I've mentioned before I stole/borrowed how lockpicks are used in my game, from video games (ie Fallout, Oblivion..). I like that they are a finite resource and needs to be managed. I'll include some of the stats I use in play.
Is it illegal to possess lockpicks? Yes, because there is only one thing to do with them. But its a secondary consideration. No guard is going to pull you over at the gate, frisk you and throw you into the pit because you have a set. If your caught doing something else and then the authorities find them on you then another charge will be added.
Availability (and Crunch for Play)
Lockpicks are easy for a thief to get. The guild has specialty craftsmen who create them. The most common is a simple five pick set. They sell for listed price to thieves. They can be found at shops fairly often at 20% above cost, although shopkeepers will mark them at 50% above cost claiming they could be thrown into the dungeon for years as their children shrivel and die from hunger. These picks will snap if the player fails his lockpick roll by 20% or more.
There are higher quality lockpicks, but these are much more difficult to find. These are specially sets made for master thieves. Having a set of these means you've earned your spot in the guild or had a hammer harder than the thief's head. On occasion these can be found in black markets for 10x the normal asking price. These picks rarely break, but can if the player fails his roll by 40% or more.
Then there are the legendary picks. These are picks are made from adamantite or mithril. They do not break and add a 20% of picking a lock. It is rumored they can even dispel magic locks. These picks are not for sale. They are often possessed by legendary thieves of the time. Only two sets are known to exist.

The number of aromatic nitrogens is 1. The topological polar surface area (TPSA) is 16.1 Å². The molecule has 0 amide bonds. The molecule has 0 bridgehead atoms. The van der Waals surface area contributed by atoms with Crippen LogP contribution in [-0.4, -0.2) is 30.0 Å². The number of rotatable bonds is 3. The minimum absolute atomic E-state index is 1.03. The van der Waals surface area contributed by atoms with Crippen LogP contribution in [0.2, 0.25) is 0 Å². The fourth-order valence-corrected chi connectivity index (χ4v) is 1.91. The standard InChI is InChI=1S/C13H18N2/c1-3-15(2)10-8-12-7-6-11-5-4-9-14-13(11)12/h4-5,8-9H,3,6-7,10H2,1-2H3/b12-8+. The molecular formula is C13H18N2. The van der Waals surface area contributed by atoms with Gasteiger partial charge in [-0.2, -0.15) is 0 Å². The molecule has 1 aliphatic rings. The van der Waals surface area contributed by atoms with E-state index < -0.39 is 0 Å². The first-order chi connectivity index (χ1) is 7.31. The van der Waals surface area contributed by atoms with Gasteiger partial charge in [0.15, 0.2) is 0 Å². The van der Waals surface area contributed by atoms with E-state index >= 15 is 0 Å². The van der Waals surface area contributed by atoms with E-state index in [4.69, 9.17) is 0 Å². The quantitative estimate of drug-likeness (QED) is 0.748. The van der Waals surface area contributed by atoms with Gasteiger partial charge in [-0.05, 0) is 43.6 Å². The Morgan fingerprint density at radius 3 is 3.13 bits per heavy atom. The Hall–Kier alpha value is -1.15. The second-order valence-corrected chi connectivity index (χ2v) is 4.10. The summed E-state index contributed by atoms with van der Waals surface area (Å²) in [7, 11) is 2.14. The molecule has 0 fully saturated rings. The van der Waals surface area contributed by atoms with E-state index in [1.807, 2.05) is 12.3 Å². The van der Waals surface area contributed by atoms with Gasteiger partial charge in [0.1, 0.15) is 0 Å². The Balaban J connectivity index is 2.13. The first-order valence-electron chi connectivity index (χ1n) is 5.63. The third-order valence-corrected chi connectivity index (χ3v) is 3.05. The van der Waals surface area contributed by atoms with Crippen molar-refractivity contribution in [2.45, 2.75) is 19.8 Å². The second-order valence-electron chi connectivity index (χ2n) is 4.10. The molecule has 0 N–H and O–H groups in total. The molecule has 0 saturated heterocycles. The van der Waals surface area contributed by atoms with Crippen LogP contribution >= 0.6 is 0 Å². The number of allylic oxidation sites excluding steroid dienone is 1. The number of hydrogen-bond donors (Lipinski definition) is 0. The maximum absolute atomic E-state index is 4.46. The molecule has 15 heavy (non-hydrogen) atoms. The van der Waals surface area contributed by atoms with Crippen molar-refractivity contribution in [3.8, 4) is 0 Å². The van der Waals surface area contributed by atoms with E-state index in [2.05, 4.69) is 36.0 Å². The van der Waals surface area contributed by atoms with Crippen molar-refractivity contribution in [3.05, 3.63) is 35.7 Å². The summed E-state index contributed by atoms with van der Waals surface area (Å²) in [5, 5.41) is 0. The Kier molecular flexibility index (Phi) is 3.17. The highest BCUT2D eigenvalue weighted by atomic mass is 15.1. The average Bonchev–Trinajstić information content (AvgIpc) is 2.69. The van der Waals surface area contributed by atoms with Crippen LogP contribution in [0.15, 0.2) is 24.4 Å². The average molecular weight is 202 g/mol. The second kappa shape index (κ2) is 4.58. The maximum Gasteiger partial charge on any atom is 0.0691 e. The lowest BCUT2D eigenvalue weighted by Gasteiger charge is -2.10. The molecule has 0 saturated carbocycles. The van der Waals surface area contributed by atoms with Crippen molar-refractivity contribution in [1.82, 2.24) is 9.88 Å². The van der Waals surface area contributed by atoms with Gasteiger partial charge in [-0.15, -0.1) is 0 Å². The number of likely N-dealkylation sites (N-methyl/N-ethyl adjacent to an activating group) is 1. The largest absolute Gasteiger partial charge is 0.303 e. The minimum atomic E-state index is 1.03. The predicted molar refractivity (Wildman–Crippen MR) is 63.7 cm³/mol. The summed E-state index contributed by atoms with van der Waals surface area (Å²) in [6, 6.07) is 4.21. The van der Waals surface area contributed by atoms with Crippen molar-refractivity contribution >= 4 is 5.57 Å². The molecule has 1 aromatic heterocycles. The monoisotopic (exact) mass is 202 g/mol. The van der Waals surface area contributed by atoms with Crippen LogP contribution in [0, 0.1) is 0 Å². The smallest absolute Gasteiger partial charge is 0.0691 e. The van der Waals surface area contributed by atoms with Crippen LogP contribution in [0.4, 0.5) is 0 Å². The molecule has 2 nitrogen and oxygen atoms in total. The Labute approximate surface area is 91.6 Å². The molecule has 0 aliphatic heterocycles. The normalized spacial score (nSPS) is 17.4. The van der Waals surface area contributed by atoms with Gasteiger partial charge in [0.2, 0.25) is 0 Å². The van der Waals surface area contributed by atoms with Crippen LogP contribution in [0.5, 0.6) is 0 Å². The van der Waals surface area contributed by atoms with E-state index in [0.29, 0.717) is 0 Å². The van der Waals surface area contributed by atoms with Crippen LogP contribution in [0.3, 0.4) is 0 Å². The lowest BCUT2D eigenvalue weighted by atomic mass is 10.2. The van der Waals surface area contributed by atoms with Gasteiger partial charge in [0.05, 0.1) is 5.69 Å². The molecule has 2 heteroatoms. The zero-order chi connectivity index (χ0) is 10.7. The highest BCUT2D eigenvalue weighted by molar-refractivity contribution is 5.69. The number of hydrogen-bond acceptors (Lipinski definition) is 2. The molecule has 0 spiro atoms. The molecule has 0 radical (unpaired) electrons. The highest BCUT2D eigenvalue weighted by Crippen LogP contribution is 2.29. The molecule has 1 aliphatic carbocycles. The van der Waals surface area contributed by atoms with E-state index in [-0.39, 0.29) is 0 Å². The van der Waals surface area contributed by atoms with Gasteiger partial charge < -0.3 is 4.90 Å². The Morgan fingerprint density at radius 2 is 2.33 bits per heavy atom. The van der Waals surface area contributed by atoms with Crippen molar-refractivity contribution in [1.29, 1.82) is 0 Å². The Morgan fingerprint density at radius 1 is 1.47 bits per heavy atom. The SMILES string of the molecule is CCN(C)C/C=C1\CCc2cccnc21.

Having the picks become a resource that needs to managed adds an element to the adventure. If a thief fails to pick the lock what is keeping him from doing it repeatedly until he unlocks it. Sure there will be wandering monsters, but I think if there is a risk that if the player continues to fail his roll he may use up all his picks. I think it adds an element of tension. Some may find it an unnecessary element, but I like it. And so far the players seem to think its okay.
You need locks to make those picks useful. Like the picks there can be various levels. For locks I like to use a five level of difficulty system. To add a challenge to the upper level thieves who can unlock a chest with a look. Here is the simple break down.
Crappy Lock +10% to PickSimple Lock 0% to PickDifficult Lock -10% to PickComplex Lock -20% to PickMaster Lock -40% to Pick
I like the 'mini game' feel of picking locks. But I've also found this very handy when players start establishing their base of operations. They don't want to get broken into. So they need locks. Good locks. Here's a simple guide to it. Find your base price for a lock. In my world a standard (simple) lock is 5sp. A crappy lock would be less. A Difficult lock would start at 25sp, a complex lock would start at 100sp and a Master lock at 500sp.
While I don't do this often, if there is a particular lock maker, say Frower of Ellon, has made locks for years the player may be familiar with the locks he builds and therefore gain an advantage. If I decide the player knows the lock I give a flat bonus of 10%. I only use this element occasionally because too much of a good thing can bog down play, but if done correctly can add another nice touch to your world.
A mage casts Wizard Lock on a chest the thief is screwed. But if he doesn't know that its magic locked then let him waste his pick trying to open it. However, once a thief has been around a while (say over 5th level) he will know the difference. If the player succeeds on his pick roll he will then know it is magically locked. Thieves are trained to evaluate, adapt and overcome obstacles. A thief knows he's going to run into these situations. At 9th level a thief will carry scrolls of Knock to get past such annoyances. And of course mages counter with a big fat magic trap.